But in mobile it's very different.  Mobile has traditionally been regulated by a precautionary principle, and this began in the mid‑'90s where they felt that there were harms that could materialize the privacy sector so they regulated by particular rules, and yet we have to ask ourselves, I think, in a world of converged services whether such an approach is really applicable today, because my privacy is affected in many different ways, in the context in which I use my mobile and by not only the operating system, by the hardware manufacturer, by the platforms, by the app developers, et cetera.  This is a key issue, and I think these are things that affects the ability to provide a privacy protective experience in mobile, is the fact that not only is mobile affected by omnibus data protection laws where they exist, but there are also telco specific rules, that are license conditions, there are codes of conduct.  It's actually really fragmented. 

If I look, for example, in mobile, some of the abilities to provide privacy protective experiences are hampered by license conditions, some of which might require an operator to obtain prior approval to obtain bulk encryption on their networks, some of which require them by law to maintain obligations to lawfully intercept communications.  We may have registration programs.  One company issued a direction to operators to deal with the theft and loss of stolen handsets, so we have a system whereby we can block those handsets from being used using your IMEI but in this particular country a direction was issued whereby mobile operators have to send names, addresses, national identity numbers to this government database.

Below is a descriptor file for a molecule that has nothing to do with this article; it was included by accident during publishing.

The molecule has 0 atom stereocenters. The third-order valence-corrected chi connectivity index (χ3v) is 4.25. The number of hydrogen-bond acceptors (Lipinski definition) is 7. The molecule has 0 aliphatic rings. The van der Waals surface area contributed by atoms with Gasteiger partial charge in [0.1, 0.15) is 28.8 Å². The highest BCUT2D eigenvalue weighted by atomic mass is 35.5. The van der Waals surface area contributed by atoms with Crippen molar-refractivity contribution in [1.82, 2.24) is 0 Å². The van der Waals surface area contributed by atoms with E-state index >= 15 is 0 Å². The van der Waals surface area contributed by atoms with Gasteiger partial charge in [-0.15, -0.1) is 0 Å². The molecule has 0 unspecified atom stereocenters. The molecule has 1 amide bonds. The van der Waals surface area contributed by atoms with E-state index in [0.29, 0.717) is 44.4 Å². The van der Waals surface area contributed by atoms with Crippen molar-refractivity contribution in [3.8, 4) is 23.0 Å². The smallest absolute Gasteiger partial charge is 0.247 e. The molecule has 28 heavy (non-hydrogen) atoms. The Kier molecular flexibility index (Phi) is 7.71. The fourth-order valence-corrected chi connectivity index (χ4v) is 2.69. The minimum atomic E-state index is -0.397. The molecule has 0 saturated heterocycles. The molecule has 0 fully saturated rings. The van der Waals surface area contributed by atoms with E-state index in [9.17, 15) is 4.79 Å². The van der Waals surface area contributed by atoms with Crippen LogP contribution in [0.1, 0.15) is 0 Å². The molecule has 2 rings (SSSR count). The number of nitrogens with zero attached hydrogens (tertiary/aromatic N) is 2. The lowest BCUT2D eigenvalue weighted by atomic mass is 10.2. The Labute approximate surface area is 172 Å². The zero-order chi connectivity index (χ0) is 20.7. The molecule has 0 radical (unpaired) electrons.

So while we make every effort to improve are trust and privacy, it's sometimes distorted by regulation and I do find that regulation is distorting a market in privacy, and it's distorting the market in data as well.  And I think it's time for me ‑‑ those are ‑‑ there was a workshop yesterday, it talked about privacy engineering, and that's really important, because for me, and I'm aware David is one of the best lawyers, the law will never do this.  It won't do it. 

So I am currently trying to do some initiatives in countries where there are no laws.  So it's as much a cultural challenge in those countries, convincing companies to do the right thing, to be responsible, and to establish the right standards and approaches to this.  And so privacy engineering is a key concept.  We hear about privacy by design, but that's still a bit sort of woolly for too many people, but privacy engineering seems to be something tangible.  How do we engineer for privacy both in law and in hardware, in software, in platforms, and in apps, because all of these come together.

One final thing if I may.  This is the IGF, and privacy on a mobile device is affected by telco regulators, what they do.  They have a say in how privacy is regulated by data protection, privacy commissioners, who have a say, and by justice departments, but I don't see a forum by which all of these different ‑‑ and I'm not going to use the word "interested parties" are brought together to discuss these things in an open and transparent manner, and I'll talk about some things we're doing in solutions later.

>> AUDIENCE: (?)

>> The theory is that privacy is important, as your survey data indicated, it's extraordinarily important to virtually everyone.  Why ‑‑ are we seeing, and if not, why are we not seeing more competition amongst app providers, carriers and others to provide greater privacy protection for consumers as a marketing tool in order to get more customers?